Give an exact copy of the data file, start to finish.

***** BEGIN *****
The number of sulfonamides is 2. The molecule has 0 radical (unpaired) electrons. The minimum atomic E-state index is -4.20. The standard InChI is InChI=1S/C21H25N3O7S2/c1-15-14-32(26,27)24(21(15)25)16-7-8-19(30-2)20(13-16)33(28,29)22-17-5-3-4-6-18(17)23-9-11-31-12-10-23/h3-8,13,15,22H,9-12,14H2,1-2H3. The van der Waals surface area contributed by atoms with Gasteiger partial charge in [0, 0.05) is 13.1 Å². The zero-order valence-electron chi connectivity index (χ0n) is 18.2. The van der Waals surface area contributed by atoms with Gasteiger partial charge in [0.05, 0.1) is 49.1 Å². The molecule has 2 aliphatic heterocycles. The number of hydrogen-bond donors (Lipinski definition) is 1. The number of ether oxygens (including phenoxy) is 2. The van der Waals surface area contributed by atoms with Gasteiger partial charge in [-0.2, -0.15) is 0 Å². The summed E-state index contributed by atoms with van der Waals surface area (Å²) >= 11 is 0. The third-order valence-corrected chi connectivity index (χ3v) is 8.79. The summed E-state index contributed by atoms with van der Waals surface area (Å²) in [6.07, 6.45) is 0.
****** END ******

The number of sulfonamides is 2. The molecule has 0 radical (unpaired) electrons. The minimum atomic E-state index is -4.20. The standard InChI is InChI=1S/C21H25N3O7S2/c1-15-14-32(26,27)24(21(15)25)16-7-8-19(30-2)20(13-16)33(28,29)22-17-5-3-4-6-18(17)23-9-11-31-12-10-23/h3-8,13,15,22H,9-12,14H2,1-2H3. The van der Waals surface area contributed by atoms with Gasteiger partial charge in [0, 0.05) is 13.1 Å². The zero-order valence-electron chi connectivity index (χ0n) is 18.2. The van der Waals surface area contributed by atoms with Gasteiger partial charge in [0.05, 0.1) is 49.1 Å². The molecule has 2 aliphatic heterocycles. The number of hydrogen-bond donors (Lipinski definition) is 1. The number of ether oxygens (including phenoxy) is 2. The van der Waals surface area contributed by atoms with Gasteiger partial charge in [-0.2, -0.15) is 0 Å². The summed E-state index contributed by atoms with van der Waals surface area (Å²) >= 11 is 0. The third-order valence-corrected chi connectivity index (χ3v) is 8.79. The summed E-state index contributed by atoms with van der Waals surface area (Å²) in [6.07, 6.45) is 0.